on this story
Kill yourself for sport!
by Scott McNutt
Boasting about one's physical ailments is a time-honored sports ritual (called "swapping war stories" in exercise jargon) and is the most fiercely contested part of any game. Indeed, competitors have sometimes ripped off their own arms in hopes of winning this event. (Not to be confused with rugby, where one usually rips off an opponent's arm.)
I had my chance to win such a competition. On a snowy Sunday morning last March, I played tennis for the first time in three years. We played for 2-1/2 hours. In exercise jargon, this is known as "such a nitwit thing to do. What the hell were you thinking?"
At the time, the cold had deadened most sensation in my body. And my teeth were chattering so much that I couldn't compete in the after-match one-upsmanship, anyway. But if I could have felt my muscles, and if I could have spoken without my teeth chomping my tongue into shreds, I might have won.
On the other hand, I might not have, because the pain would have been so excruciating, the only thing coming out of my mouth would have been "YAAAAAAAAAAH!" Three years' lay-off does that. But at the time, although I ached, I was mostly oblivious to my condition. For example, driving home, I supposed the paroxysms wracking my body were just really extreme shivers.
At home, I decided to type a while to allow for what, in exercise parlance, is called "cooling down." Why I needed to "cool down" when I was already freezing, I do not know; but exercise has its rituals, and they must be observed. Anyway, I thought I'd "cool down" until my toes were no longer purple, then shower.
On trembling knees, joints cracking and popping, I creaked into a chair. Then I started to type. At least, my brain thought I did. But my hands hadn't moved: My shoulders were not cooperating. "Brain," they said, "We're sore and tired. We're taking the rest of the day off and getting pizza and beer."
Ultimately, brain and brawn compromised: The shoulders would position my arms so my hands would be poised above the keyboard. Then my brain could send my fingers commands, and the shoulders could enjoy their suds and pie. This arrangement, however, proved unworkable: The commands kept stopping off in my shoulders for a beer.
My brain sent a couple hundred signals toward my hands, trying to get my fingers to do something other than be good pigeon roosts. They all got distracted. I figure eventually, somewhere in my body (probably my nose, since by then it was my only numb, non-throbbing part), a major kegger was going on. I conjecture this because, when the commands finally reached my hands, they were woozy and unable to remember why they were there. Instead of ordering the fingers to type, they were probably drunkenly shouting, "Come on! The shoulders are having a real blow-out in the sinus passages!"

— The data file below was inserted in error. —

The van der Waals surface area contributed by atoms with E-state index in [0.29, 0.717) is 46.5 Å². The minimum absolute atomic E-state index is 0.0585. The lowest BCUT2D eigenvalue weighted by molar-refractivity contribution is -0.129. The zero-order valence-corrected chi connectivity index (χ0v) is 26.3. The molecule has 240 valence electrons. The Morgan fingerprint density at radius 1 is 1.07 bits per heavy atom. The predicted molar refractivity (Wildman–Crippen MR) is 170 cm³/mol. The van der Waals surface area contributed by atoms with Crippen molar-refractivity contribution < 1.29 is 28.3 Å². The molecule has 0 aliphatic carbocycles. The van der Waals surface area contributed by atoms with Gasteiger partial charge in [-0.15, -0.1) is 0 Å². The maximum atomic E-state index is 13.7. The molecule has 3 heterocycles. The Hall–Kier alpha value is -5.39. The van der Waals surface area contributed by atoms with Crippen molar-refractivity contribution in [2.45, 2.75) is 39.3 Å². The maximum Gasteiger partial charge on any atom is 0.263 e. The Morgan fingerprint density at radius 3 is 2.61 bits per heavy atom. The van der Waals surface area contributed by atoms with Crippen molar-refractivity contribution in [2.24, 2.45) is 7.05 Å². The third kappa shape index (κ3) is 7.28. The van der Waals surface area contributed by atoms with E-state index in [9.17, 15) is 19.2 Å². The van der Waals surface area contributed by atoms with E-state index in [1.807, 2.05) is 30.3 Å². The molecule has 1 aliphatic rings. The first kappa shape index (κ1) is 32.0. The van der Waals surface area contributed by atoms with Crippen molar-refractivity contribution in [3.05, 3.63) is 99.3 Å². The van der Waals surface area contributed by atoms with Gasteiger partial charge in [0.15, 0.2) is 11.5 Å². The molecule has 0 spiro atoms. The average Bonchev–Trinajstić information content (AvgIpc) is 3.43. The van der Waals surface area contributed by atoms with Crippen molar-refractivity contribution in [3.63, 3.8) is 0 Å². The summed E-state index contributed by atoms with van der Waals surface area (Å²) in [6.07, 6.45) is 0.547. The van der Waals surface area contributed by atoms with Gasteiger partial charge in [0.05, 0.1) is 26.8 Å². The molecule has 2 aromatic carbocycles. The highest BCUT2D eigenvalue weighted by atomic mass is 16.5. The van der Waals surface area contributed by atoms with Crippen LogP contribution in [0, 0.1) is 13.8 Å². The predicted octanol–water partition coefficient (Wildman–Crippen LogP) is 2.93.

So there I was, sitting at my computer, snot (or possibly foam) dribbling out of my nose, hands hovering above the keyboard, fingers occasionally making fumbling stabs at one key or another. After 15 minutes, I had completed this sentence: "Rectulan clom friddy ot wesr foo." I decided to hit the shower. I then discovered the true severity of my situation: To avoid physical torment, my back muscles and knees had locked up and gone out for the day. Voluntary movement was impossible.
Luckily, involuntary functions like breathing continued. So when Luna came home, all she had to do was wipe my nose, unbend me, and put me to bed. And then sleep on the couch, to avoid my muscle-spasm-induced convulsions of pain. Monday morning she shipped me to my chiropractor. After four months of intense (which is exercise lingo for "agonizing") physical therapy, I am able to type again, with only the assistance of a secretary. In a year or two, I'll be ready for another tennis match.
Obviously, I'm delighted: Next time, I will have THE winning injury story. After the match, as my partners drive me to the emergency room, I will triumphantly force them to read this column. In exercise jargon, this is called "YAAAAAAAAAAH!"
August 24, 2000 * Vol. 10, No. 34
© 2000 Metro Pulse